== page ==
SEAN PHILLIPS Principal, Human Factors Engineer Continuum Advanced Systems
For over 20 years Sean Phillips has led discovery and human factors research across pharmaceutical, diagnostic and surgical verticals. He has presented at human factors conferences, as well as IDSA and academic meetings.
Mr. Phillips is a Principal Human Factors Engineer at Continuum’s Advanced System. Prior to joining Continuum, he led research teams at Rocket and Radius consultancies near Boston, as well as Gold Peak Industries in Hong Kong and Laerdal Medical Corporation in Norway. He received a Masters in Human Centered Design from Illinois Institute of Technology and a BFA in Sculpture from the University of Tulsa.
Selling Devices vs. Selling Drugs: Implications for UX KOREY JOHNSON
Historically, the molecule or the drug has been the hero of a combination product. After all, the drug is what treats the disease. But in a market becoming more and more saturated by generics and bio-similars, delivery devices are increasingly important as differentiators that can have incremental improvement on the end users’ quality of life. Manufacturers are responding by devoting resources to develop not only next-generation drugs, but also next generation devices – many of which are increasingly interconnected in systems of devices. This is a trend for which medical devices are actually lagging behind other industries but a clear direction nonetheless. As manufacturers move in this direction, it is increasingly important for them to consider the human factor in the development of those next generation devices.
As Vice President at GfK, Korey Johnson manages the global Healthcare UX practice. Johnson works closely with medical device manufacturers to plan and manage programs of human factors research that lead to the design of safe and effective medical devices.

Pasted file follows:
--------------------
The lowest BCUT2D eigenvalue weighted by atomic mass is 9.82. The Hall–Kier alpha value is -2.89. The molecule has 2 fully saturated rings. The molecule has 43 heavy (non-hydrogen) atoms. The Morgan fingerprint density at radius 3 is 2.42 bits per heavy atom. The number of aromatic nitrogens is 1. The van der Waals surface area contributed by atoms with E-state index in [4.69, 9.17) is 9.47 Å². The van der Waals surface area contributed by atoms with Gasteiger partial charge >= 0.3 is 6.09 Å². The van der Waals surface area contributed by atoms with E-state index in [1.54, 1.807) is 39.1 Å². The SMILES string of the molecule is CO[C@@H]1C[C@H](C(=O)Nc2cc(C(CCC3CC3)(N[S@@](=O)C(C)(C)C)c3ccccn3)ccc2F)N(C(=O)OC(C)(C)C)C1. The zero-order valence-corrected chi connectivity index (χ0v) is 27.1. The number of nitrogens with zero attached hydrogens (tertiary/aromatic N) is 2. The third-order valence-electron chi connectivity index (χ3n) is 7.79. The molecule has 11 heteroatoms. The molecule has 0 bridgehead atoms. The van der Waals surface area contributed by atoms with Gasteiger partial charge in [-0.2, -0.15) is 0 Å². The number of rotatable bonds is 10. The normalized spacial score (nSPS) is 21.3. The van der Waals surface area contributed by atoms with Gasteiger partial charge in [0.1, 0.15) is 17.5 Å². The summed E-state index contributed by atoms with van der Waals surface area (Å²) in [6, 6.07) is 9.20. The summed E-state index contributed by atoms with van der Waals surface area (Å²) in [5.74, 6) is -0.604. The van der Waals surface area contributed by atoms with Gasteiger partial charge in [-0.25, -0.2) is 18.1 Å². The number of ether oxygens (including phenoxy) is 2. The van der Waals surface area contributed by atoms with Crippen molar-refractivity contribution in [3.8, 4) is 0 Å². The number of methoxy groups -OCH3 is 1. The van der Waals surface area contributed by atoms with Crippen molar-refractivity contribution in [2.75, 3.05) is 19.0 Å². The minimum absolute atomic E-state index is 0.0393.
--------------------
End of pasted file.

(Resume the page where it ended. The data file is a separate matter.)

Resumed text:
Since joining GfK, Johnson has managed and conducted research in many therapeutic areas and with many devices, including injection devices, infusion pumps, diagnostic devices and imaging devices.
Johnson has an M.S. in Human Factors Psychology from the University of Idaho and a B.A. in Psychology from Lewis and Clark College.
Life and Death and Devices: Lessons from the Creation of a Critical Care Physician DR. JORDAN BONOMO
This presentation will briefly describe the training of a modern "resuscitationist” and emergency physician through the indelible lessons taught in residency and fellowship. From the perspective of medical devices we call upon daily, we’ll follow a critically injured patient through the pre-hospital helicopter EMS environment, the Emergency Department, the unique care received in the OR and ICU and ultimately organ donation. This journey will focus on the vast arsenal of equipment involved in critical care and resuscitation and the challenges clinicians face daily in providing high-level, high-stakes critical and resuscitative care. This journey includes mindful debate of the cost of medicine and the failings of ultra-early prognostication. We will touch on newly developed strategies of using advanced resuscitation devices to increase organ donation and the future of the interface between devices and the ethics of dying (and living) in the modern world of ultra high-speed medicine.
Case Study 5 | Concept Synthesis (sub session of Infection Control in the Hospital Workshop) JOE CESA
The group will use a collaborative charrette session to ideate and rapidly capture ideas into an actionable design proposal based on prioritized requirements from previous sessions - Contextual Inquiry and Insight Translation. Attendees will participate in activities to conceptualize, build upon, prioritize and refine many ideas into a single synthesized concept idea. This output will be utilized for further design refinement, development and prototyping during the Interaction Design session.